Cloud Haskell is a domain-speciﬁc language for developing programs for a distributed computing environment. Implemented as a shallow embedding in Haskell, it provides a message passing communication model, inspired by Erlang, without introducing incompatibility with Haskell’s established shared-memory concurrency.
Cloud Haskell is available from Hackage as distributed-process. You will probably also want to install a backend:
- The distributed-process-simplelocalnet backend is designed to get you started and experiment with Cloud Haskell on your local machine or local network.
- The distributed-process-azure backend makes it possible to run Cloud Haskell applications on Microsoft Azure virtual machines.
The cutting edge development version of Cloud Haskell is on github.
For an overview of Cloud Haskell it's probably a good idea to read Towards Haskell in the Cloud (details below). The relevant API documentation of the distributed-process package (in order of importance) is
If you want to know more details about Closure or Static (without the Template Haskell magic on top) you might want to read
It also describes some open issues, in particular in relation to ordering of link and monitor notifications relative to regular messages (and messages sent on typed channels). Note however that Cloud Haskell backends that use the TCP network (that is, all backends currently available) do not suffer from the problems described in that section (essentially because the TCP transport maintains a single TCP connection between Cloud Haskell nodes and orders all messages sent on that one connection). However, be aware that if you take advantage of this in your code that your code may not work with Cloud Haskell backends that use more esoteric network transports.
4 Open Issues
We need your help! The issue tracker on github lists all currently known issues; we also maintain a separate page with the most important open issues. Patches are most welcome! (Before you spent serious time on an issue it might be a good idea to add a comment to an issue with what you intend to do.)
In addition, if you are experimenting with Cloud Haskell and find problems, or even just areas where the documentation is unclear, please open new issues documenting those problems.
There is also an effort underway to develop an OTP-like platform for Cloud Haskell. Your help would be much appreciated there too!
5 Videos and Blog Posts
Cloud Haskell intros
- blog: A Cloud Haskell Appetiser (Parallel Haskell Digest 11)
- video: (1hr) Cloud Haskell: a general introduction and tutorial, focusing on what it does and how to use it. It also covers some details about the current implementation.
- video: (1hr) Towards Haskell in the Cloud: an older but more detailed introduction by Simon Peyton Jones about the problem area and the design decisions and internals of Cloud Haskell. In particular it covers the details of how sending functions over the wire really works.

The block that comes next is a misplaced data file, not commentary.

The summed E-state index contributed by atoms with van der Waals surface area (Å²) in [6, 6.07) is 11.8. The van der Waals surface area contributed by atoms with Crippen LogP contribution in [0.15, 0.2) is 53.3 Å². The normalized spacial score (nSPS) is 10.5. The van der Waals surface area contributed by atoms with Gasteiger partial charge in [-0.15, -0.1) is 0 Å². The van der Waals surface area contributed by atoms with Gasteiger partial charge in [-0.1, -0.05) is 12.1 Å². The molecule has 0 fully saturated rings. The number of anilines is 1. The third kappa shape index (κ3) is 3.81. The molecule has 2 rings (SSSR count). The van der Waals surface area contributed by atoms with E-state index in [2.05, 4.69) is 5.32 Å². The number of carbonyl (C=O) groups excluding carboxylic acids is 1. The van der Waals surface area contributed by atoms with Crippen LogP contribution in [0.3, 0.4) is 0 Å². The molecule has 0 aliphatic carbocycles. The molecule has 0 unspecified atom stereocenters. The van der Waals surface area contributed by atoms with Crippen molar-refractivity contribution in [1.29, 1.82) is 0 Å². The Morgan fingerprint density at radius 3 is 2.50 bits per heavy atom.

Well-Typed have a series of blog posts "Communication Patterns in Cloud Haskell"
- Part 1: Master-Slave, Work-Stealing and Work-Pushing
- Part 2: Performance
- Part 3: Map-Reduce
- Part 4: K-Means
Alen Ribic has a series of blog posts about (Cloud) Haskell on the Raspberry Pi
Other blog posts
- Using Cloud Haskell in HPC Cluster by Mal Código
- Towards Haskell in the Cloud, Jeff Epstein, Andrew Black, and and Simon Peyton Jones. Haskell Symposium, Tokyo, Sept 2011.
- Functional programming for the data centre, Jeff Epstein. Masters Thesis, University of Cambridge, 2011
7 Other Useful Packages
A core concept in Cloud Haskell is that of serializable values. The Serializable type class combines Typeable and Binary. ghc can automatically derive Typeable instances for custom data types, but you need a package to derive Binary. There are various packages available that assist with this:
binary-generic and derive have been confirmed to work with Cloud Haskell; the status of the other packages is unknown -- YMMV (please feel free to update this wiki page if you have more information).
8 Migration from remote
Here are some suggestions that might ease the migration from the Cloud Haskell prototype remote to distributed-process.
- The "implicit" type of mkClosure has changed (implicit because mkClosure is a Template Haskell function). In distributed-process mkClosure takes a function of type T1 -> T2 and returns a function of type T1 -> Closure T2. In other words, the first argument to your function becomes the closure environment; if you want two items in your closure environment, create a function of type (T1, T2) -> T3; if you want none, create a function of type () -> T1.
- distributed-process follows the naming conventions in Towards Haskell in the Cloud rather than in remote so the functions that deal with typed channels are called sendChan, receiveChan and newChan instead of sendChannel, receiveChannel and newChannel.
- sendChan, receiveChan (and send) never fail in distributed-process (in remote they might throw a TransmitException). Instead, if you want to be notified of communication failure, you need to use monitor or link.
- The function forkProcess in remote is called spawnLocal in distributed-process
- The Process monad is called Process in distributed-process (rather than ProcessM). Similarly, the type Match replaces MatchM (and is no longer a monad).
- Initialization is different. See the documentation of of the Control.Distributed.Process.SimpleLocalnet to get started (note that the master/slave distinction in SimpleLocalnet is optional and does not need to be used).
- Peer discovery is different. The functions getPeers and nameQuery are no longer available. The function findPeers from SimpleLocalnet replaces some, but not all, of the functionality of getPeers. You can use whereisRemoteAsync to find processes that have been registered by name.